Structures from the old mercury mine still exist at New Idria in southern San Benito County.
music in the park san jose

Many of my favorite adventures began on the sofa with a map. I see a vast blank region crossed by a single lonely road and wonder: “What the heck is out there?” One day, the lure is too great to resist and I go. The experience is always so much more than just another Sunday drive.

New Idria has a great deal of lore that adds to the allure of its remote location in the southern Diablo Range.  At one time, it was the second richest quicksilver mine in the United States (New Almaden in south San Jose was the richest) producing thirty-eight million pounds of mercury from 1854 to 1972. “Up and Down California,” William Brewer’s wonderful journal of the California Geological Survey, gives a vivid account of Brewer’s visit in July 1861.  New Idria and the surrounding mines hummed with activity. Hundreds of Mexican, Chilean and Cornish miners, stripped to the waist, worked miles and miles of underground shafts.  Despite the torrid heat and horribly toxic environment, excellent wages drew plenty of men.

All that remains is a ghost town of more than 100 buildings, but it’s so polluted that the EPA has declared New Idria a Superfund Site and has taken measures to limit mercury contamination in downstream creeks.

I’ve visited Panoche Valley before, an unusual outpost along the way to New Idria, and I had made an energetic pitch to Renée and my friend Libby to entice them to come along.  We knew it would be a long day in the car, but we were excited at what surprises we might discover.

Directions are simple:  From Highway 101 at the south end of Gilroy, take Highway 25 to Hollister.  At Paicines, twelve miles south of Hollister, turn left on Panoche Road and go, go, go.  Thirty miles of country road leads to Panoche Valley, a hauntingly vast and barren plain tucked in the Coast Range just before it gives way to the Central Valley.  South of Panoche, we turned onto New Idria Road.  This paved but rugged road traces a remote canyon – forested mountains on one side, barren hills on the other – another twenty-five miles to the ghost town.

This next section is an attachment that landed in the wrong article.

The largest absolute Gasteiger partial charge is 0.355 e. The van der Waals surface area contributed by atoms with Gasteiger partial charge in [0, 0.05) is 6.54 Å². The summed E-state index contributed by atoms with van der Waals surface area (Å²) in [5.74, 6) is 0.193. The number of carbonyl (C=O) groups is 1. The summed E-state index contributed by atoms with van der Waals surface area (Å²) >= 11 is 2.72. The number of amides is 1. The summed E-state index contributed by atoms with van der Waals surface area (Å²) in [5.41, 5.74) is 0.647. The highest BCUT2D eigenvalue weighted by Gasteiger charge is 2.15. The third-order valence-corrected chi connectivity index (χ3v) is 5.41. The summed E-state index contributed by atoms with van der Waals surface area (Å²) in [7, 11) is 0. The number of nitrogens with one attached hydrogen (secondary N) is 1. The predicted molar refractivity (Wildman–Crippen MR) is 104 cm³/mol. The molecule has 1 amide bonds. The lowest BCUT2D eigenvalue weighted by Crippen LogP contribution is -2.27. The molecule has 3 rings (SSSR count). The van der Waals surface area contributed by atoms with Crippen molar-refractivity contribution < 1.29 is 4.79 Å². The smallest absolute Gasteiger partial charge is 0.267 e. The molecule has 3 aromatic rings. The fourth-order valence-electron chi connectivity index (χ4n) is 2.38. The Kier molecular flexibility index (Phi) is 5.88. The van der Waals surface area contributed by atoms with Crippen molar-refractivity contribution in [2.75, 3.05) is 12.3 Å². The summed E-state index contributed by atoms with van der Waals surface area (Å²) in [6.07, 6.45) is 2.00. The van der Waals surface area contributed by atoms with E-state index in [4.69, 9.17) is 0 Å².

We drove through New Idria past dilapidated homes and rusting mining buildings to an overlook above the town.  Turning from the town view, I look toward a pickup truck descending the road above us.  Intrigued by what might be hiding up there, I flagged them down.  The couple inside had ridden Clear Creek Road over the mountains from the other side.  These two people were as relieved and giddy as if plucked from the jaws of death at the last minute.  They gave an animated account of their “Where-the-hell-are-we? We’re-gonna-die-here” crossing that cooled any curiosity I had to investigate.

Back at the Panoche Inn, a watering hole not be missed, we grabbed a Frisbee full of peanuts and sat at a table outside.  As we steeped in the warm and peaceful shade of a large sycamore tree, each of us acknowledged a pleasantly strange feeling.  In Panoche Valley and New Idria, we had a palpable sense that we had crossed over into a different world farther from home than the miles we had travelled.   

Correction:  In my last column, I described a non-fee entrance to Rosendin Park at the very end of Holiday Drive in Morgan Hill.  I have since learned that Holiday Drive and the roads in Holiday Lake Estates are private roads for the private use of the association. The only public access area to the park is from the boat launch area on Cochrane Road.

Previous articleElks Lodge events clarified
Next articleRoundup: Softball teams fall in season closer
Ron Erskine is a local outdoors columnist and avid hiker. Visit him online at www.RonErskine.com, his blog at www.WeeklyTramp.com or email him at [email protected].

LEAVE A REPLY

Please enter your comment!
Please enter your name here